RN vs. BSN Education: Pathways for Your Nursing Career
Nursing is a profession that can open the door to many employment opportunities. From direct patient care to becoming a nurse educator or leading public health initiatives, nurses advance health and compassionate care for people in all stages of life. This article summarizes entry-level RN degree programs, compared to the BSN and RN-to-BSN options.
RN stands for Registered Nurse — a person who has completed an accredited degree program passed the licensing examination and received approval from the Board of Nursing within the state or commonwealth in which they live.
First Things First: What About the Jobs Forecast for RNs?
Nursing is a growing field in the United States. The U.S. Bureau of Labor Statistics forecasts a 12% growth in RN positions through 2028.
The good news is you can find plenty of pathways to becoming an RN! This overview guides you in selecting your best choice while demystifying common nursing terms and offering a historical view of how educational options and academic settings have evolved.
Keep in mind that students must pass a licensure exam to become an RN. Individual school degree programs track and report their student’s exam pass rate as an example of their curriculum’s proficiency. This can be an important consideration when looking into degree programs.
NCLEX-RN—the National Council Licensure Exam-RN is developed by the National Council of State Boards of Nursing to protect the public’s health and assure nursing care safety. Students completing these programs must pass this exam to become licensed as an RN.
Overview of Entry-Level RN Degree Programs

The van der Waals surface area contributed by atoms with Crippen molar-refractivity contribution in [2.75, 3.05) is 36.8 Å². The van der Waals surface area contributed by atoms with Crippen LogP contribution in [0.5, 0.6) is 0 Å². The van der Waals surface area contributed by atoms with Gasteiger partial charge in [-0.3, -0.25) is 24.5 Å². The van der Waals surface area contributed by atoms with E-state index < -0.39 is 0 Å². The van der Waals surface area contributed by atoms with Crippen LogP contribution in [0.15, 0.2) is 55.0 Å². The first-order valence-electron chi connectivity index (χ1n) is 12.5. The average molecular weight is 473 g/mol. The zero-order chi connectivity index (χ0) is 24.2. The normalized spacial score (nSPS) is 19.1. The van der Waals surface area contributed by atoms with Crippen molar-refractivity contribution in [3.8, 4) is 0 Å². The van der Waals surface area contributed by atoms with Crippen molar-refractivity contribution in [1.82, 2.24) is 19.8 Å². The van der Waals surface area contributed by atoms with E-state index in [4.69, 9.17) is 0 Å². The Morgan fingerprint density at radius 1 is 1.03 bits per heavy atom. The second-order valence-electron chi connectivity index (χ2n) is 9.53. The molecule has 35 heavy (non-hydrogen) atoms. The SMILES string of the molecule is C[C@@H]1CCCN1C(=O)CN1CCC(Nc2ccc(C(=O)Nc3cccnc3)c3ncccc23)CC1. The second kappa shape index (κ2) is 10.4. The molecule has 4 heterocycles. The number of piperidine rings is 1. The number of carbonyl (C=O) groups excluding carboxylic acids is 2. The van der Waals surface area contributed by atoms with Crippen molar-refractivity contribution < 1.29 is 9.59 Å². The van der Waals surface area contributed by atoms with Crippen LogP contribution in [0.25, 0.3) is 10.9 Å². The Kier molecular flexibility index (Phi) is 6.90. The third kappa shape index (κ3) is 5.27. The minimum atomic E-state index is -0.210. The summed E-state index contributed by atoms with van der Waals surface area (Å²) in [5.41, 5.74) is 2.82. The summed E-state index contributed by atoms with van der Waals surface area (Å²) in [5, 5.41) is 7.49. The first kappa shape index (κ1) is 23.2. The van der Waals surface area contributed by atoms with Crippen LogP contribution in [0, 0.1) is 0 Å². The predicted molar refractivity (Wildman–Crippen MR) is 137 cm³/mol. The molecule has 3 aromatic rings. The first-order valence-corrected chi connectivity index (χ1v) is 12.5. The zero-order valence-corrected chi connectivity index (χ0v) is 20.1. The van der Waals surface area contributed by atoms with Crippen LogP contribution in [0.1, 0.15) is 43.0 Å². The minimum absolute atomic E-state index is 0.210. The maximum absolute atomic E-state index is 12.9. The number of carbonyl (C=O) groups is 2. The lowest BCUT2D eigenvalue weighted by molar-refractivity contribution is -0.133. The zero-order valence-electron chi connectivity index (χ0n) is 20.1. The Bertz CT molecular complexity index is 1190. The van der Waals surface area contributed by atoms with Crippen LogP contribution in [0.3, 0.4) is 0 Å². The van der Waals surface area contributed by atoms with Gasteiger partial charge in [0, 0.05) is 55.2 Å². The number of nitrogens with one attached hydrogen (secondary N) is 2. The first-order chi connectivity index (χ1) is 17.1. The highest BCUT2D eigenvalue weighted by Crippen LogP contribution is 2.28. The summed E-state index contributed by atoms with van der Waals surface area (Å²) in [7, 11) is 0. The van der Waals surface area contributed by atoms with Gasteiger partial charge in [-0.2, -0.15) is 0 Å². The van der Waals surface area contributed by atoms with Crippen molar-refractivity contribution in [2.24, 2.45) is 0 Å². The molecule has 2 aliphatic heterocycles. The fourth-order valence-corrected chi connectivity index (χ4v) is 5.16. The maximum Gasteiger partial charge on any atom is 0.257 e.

Diploma Program—This type of degree program is associated with a hospital-based school of nursing. It’s an early form of nursing education that was dominant in the 19th and part of the 20th centuries. Some U.S. schools still have diploma programs, offering students an entry-level education that prepares them to sit for the NCLEX-RN. Many also offer an associate degree.
- This program is an advantage for students who want their education to occur in a hospital setting. Some programs are completed in less than two years.
- The disadvantages are that there are few programs available.
ADN or ASN—the Associate Degree in Nursing or Associate of Science in Nursing provides students with a college-based education, with some belonging to a state’s community college system. Graduates of these two-to-three-year programs are prepared for entry level RN roles after passing the NCLEX-RN and becoming licensed.
- These programs offer an economical education that can be completed in about two years. Accredited programs give students the opportunity to transfer credits toward advancing their education.
- Disadvantages are primarily in limited entry-level job options, as this education is not considered one that leads to management.